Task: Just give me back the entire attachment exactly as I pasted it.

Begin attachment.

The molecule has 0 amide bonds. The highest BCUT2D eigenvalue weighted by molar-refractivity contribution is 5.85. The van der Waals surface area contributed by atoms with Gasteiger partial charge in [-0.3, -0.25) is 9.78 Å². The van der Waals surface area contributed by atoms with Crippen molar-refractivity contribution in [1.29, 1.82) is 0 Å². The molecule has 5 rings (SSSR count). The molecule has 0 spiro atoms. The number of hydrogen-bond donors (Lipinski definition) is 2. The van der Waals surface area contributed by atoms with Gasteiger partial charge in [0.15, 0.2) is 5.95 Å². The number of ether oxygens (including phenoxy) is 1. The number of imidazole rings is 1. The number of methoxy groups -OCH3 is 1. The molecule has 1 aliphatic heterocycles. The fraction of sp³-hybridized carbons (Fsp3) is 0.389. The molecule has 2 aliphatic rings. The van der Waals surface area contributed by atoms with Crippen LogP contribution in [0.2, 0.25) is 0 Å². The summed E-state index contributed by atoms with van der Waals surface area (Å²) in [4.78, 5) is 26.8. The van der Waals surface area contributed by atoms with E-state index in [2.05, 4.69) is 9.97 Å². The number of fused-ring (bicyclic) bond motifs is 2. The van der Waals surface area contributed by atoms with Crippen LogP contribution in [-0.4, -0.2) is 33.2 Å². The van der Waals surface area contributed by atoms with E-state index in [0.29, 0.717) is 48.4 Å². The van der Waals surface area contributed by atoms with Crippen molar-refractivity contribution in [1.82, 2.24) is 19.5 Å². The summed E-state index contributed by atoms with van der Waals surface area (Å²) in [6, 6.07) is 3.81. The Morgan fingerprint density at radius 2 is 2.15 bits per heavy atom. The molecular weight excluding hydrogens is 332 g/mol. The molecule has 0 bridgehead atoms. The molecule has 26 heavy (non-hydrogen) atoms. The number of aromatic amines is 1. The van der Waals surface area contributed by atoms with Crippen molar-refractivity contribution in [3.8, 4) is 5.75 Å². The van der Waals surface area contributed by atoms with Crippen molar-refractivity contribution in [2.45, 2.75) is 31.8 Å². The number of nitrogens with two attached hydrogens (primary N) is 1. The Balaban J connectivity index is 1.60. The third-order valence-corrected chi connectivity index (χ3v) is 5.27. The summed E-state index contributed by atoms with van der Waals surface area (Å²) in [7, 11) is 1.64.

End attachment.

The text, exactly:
The molecule has 0 amide bonds. The highest BCUT2D eigenvalue weighted by molar-refractivity contribution is 5.85. The van der Waals surface area contributed by atoms with Gasteiger partial charge in [-0.3, -0.25) is 9.78 Å². The van der Waals surface area contributed by atoms with Crippen molar-refractivity contribution in [1.29, 1.82) is 0 Å². The molecule has 5 rings (SSSR count). The molecule has 0 spiro atoms. The number of hydrogen-bond donors (Lipinski definition) is 2. The van der Waals surface area contributed by atoms with Gasteiger partial charge in [0.15, 0.2) is 5.95 Å². The number of ether oxygens (including phenoxy) is 1. The number of imidazole rings is 1. The number of methoxy groups -OCH3 is 1. The molecule has 1 aliphatic heterocycles. The fraction of sp³-hybridized carbons (Fsp3) is 0.389. The molecule has 2 aliphatic rings. The van der Waals surface area contributed by atoms with Crippen LogP contribution in [0.2, 0.25) is 0 Å². The summed E-state index contributed by atoms with van der Waals surface area (Å²) in [4.78, 5) is 26.8. The van der Waals surface area contributed by atoms with E-state index in [2.05, 4.69) is 9.97 Å². The number of fused-ring (bicyclic) bond motifs is 2. The van der Waals surface area contributed by atoms with Crippen LogP contribution in [-0.4, -0.2) is 33.2 Å². The van der Waals surface area contributed by atoms with E-state index in [0.29, 0.717) is 48.4 Å². The van der Waals surface area contributed by atoms with Crippen molar-refractivity contribution in [1.82, 2.24) is 19.5 Å². The summed E-state index contributed by atoms with van der Waals surface area (Å²) in [6, 6.07) is 3.81. The Morgan fingerprint density at radius 2 is 2.15 bits per heavy atom. The molecular weight excluding hydrogens is 332 g/mol. The molecule has 0 bridgehead atoms. The molecule has 26 heavy (non-hydrogen) atoms. The number of aromatic amines is 1. The van der Waals surface area contributed by atoms with Crippen molar-refractivity contribution in [3.8, 4) is 5.75 Å². The van der Waals surface area contributed by atoms with Crippen molar-refractivity contribution in [2.45, 2.75) is 31.8 Å². The number of nitrogens with two attached hydrogens (primary N) is 1. The Balaban J connectivity index is 1.60. The third-order valence-corrected chi connectivity index (χ3v) is 5.27. The summed E-state index contributed by atoms with van der Waals surface area (Å²) in [7, 11) is 1.64.